NP View: On Nov. 11th we remember their sacrifice. If only we remembered every day

When the guns fell silent all along the Western Front 100 years ago, one horrific thing came to an end. Four years of grinding, bloody slaughter were finally concluded. A shattered continent, littered with ruined towns, broken bodies and collapsing empires, could finally take stock of what had been gained and what had been lost.

The gains were few and far between, but you could find them if you looked. As noted elsewhere in these pages today, Canada was among the few countries to at least benefit in one way from the war — our 60,000 dead were the horrific price we paid for our emergence onto the world stage as a more fully independent nation. But it was the losses that loomed large. The war left millions dead, millions more maimed. An entire generation was hollowed out, never to be replaced. An era had ended.

With the benefit of historical hindsight, of course, we know that that ending was a new beginning. These new beginnings were not all benign. The devastation of the old order and the old empires unleashed massive changes across Europe, Russia and the Middle East. Totalitarian ideologies, communism and fascism, shaped the rest of the 20th century, and at horrific human and material cost. It took another, even deadlier war to bring some peace to Europe. Russia remains an economic backwater today, spending every penny its corruption-hobbled economy can generate to sustain a faint echo of its former military strength. The continuing chaos in the Middle East needs no recapping here. History matters. Consequences persist.

But one thing that has endured truly has left us better off. This Sunday, across Canada and so many other spots around the world, people will gather at the 11th hour of the 11th day of November, in groups large and small, to remember. Most of them will not be there to remember an empire that fell or a politician who ruled or even a battle that was fought and won and lost. They will gather to remember a person. Someone that they loved and who loved them. A person who was, to them, someone special: a spouse, a sibling, a parent or a grandparent.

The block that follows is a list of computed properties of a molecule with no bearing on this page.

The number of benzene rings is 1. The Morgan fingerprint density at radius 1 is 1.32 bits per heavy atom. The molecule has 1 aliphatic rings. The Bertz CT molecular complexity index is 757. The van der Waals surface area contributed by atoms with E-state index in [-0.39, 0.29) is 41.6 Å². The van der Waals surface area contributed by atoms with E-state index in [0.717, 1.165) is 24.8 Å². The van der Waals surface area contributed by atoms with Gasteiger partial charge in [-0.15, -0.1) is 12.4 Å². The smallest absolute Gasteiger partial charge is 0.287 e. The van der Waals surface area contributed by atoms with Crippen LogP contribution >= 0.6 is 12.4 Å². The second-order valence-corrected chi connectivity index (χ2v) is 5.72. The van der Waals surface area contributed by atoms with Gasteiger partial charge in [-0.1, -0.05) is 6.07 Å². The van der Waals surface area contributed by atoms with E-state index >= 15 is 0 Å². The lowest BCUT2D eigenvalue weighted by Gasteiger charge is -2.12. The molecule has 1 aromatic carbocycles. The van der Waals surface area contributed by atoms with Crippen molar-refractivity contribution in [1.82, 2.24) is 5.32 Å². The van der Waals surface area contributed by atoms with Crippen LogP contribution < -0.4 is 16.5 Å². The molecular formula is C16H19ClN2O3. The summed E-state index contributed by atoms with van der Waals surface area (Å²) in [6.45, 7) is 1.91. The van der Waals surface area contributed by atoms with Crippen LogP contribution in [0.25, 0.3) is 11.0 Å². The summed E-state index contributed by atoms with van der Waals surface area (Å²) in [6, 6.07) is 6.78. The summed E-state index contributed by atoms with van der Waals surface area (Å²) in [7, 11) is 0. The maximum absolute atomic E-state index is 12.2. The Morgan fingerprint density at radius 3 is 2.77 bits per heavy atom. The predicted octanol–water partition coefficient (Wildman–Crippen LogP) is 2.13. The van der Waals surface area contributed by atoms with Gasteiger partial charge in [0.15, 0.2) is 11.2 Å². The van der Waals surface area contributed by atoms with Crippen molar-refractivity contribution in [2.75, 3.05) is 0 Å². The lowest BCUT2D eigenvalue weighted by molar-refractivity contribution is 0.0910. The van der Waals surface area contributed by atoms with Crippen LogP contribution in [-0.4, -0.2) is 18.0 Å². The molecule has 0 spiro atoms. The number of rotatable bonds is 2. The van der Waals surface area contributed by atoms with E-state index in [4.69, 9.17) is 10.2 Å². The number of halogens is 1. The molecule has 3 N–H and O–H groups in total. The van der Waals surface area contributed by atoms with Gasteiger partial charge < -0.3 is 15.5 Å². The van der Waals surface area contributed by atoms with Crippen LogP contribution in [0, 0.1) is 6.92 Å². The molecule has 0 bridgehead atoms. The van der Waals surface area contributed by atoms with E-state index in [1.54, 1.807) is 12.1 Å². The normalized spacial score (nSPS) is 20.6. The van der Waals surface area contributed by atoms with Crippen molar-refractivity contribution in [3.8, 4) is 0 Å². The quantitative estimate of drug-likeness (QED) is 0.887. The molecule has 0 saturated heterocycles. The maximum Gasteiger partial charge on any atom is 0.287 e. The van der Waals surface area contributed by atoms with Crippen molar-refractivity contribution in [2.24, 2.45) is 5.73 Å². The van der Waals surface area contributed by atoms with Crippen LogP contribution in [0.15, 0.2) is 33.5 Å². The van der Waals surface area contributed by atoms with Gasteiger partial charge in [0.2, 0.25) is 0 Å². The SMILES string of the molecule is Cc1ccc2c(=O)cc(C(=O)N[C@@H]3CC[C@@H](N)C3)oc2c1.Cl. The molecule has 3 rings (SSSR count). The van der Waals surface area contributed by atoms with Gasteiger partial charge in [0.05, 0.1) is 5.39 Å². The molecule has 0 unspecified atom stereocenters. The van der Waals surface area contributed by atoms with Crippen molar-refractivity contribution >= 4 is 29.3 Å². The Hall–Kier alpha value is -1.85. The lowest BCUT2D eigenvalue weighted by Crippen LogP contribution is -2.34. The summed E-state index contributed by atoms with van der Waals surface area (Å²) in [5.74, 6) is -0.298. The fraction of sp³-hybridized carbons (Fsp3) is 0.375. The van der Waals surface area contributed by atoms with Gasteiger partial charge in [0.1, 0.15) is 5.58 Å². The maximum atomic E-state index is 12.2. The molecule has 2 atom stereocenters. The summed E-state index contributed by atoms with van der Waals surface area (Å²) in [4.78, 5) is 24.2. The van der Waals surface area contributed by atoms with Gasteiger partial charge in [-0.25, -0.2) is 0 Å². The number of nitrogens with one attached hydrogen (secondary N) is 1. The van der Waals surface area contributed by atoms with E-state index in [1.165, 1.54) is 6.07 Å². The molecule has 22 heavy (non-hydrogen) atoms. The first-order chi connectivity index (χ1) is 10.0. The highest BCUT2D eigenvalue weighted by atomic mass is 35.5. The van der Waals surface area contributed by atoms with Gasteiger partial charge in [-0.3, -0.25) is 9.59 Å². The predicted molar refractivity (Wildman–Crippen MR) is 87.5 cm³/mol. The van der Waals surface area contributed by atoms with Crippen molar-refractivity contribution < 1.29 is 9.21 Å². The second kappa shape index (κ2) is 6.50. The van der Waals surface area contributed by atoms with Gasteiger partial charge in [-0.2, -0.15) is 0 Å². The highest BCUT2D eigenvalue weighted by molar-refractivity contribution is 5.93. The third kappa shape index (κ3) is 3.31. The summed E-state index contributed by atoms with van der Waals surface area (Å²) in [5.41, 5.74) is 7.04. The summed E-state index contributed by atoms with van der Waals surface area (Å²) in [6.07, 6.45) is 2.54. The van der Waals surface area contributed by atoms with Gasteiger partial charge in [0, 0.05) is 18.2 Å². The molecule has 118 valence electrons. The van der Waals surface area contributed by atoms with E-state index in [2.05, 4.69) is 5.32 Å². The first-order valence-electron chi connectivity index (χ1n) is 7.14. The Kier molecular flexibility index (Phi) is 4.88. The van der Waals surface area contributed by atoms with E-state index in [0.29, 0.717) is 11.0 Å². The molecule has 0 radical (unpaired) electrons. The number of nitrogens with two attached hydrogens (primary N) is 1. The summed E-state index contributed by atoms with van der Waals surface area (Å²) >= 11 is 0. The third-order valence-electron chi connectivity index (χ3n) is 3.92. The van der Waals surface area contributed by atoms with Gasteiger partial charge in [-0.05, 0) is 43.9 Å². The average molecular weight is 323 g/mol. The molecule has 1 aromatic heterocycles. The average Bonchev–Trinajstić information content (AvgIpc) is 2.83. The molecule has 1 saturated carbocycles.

Or perhaps someone who was something more, to all of us: a veteran.

A Canadian Armed Forces sentry stands guard after poppies and photographs were placed on the Tomb of the Unknown Soldier at the National War Memorial in Ottawa commemorating the 100th Anniversary of Vimy Ridge, on April 9, 2017.

Not every veteran has a hero story. Many served their time, in times of war or peace, honourably and dutifully, spared from the carnage that war is most vividly known for. But they all accepted the risks of that carnage, and in Canada, virtually every veteran alive today volunteered for that risk. Of the 100 years since the end of the Great War, we have been fortunate to have a more peaceful and prosperous latter half than the former. Entire generations have been raised in peace and plenty, and whole military careers served without major conflict.

Still, we honour them, all, even those who never directly faced the enemy. We honour those who served on the home front during conflicts, working on farms and in factories to provide the fighting men (and more recently, women) with the tools they needed to face the foe. We honour the families who never served, but suffered still, when someone they love was either lost to war or destroyed by it, returned to them broken, sometimes irreparably.

Canada is a country that knows little of its history, and cares about it less. Our continued observance of Remembrance Day is a rare and welcome exception to that sad reality. It serves in many ways as the sad counterweight to the celebration that Canadians seek (and normally find) on Canada Day, perhaps the only other day that unites us all. It is right that such a balance exists — that the carefree entertainment of a day in July is set against the solemn reflections of much colder days in the fall. A day of celebrating our freedom is, in time, answered with a day when we recall its price.

Sadly, the day of remembrance is often just that: one day. Canadians tolerate appalling levels of neglect of our armed forces and veterans. Partisans always accuse those on the other side of causing the problem, but the failure is more basic. The military and veterans are often ignored by politicians because the public doesn’t care enough to be truly outraged by it. A country that cared as much for its fighting men and women every day of the year as it does on November 11th wouldn’t permit the forces to go without modern equipment, or veterans to go without needed treatments and services for their bodily and spiritual wounds. But we don’t. So the neglect persists.

People place poppies over lettering in the National War Memorial in Ottawa on Nov. 11, 2016.

It doesn’t have to be that way. Canadians intuitively understand how much they owe the soldier, the sailor and the airman. That’s why we gather together each November 11th to give thanks and reflect. That sense of gratitude can and should extend throughout the year. It remains a grim irony that it would be harder to neglect our military if it had not, when needed, done its job so well. A country too used to peace does not routinely recall the sacrifices of war. Not all peoples are so lucky with their history. Not every country can be so removed from danger to often forget that danger ever existed.

But this weekend, we will recall those horrors of war, and especially those who endured them on Canada’s behalf. At the 11th hour, as we always should at the setting of the sun, we will remember them.

 

 

 

 

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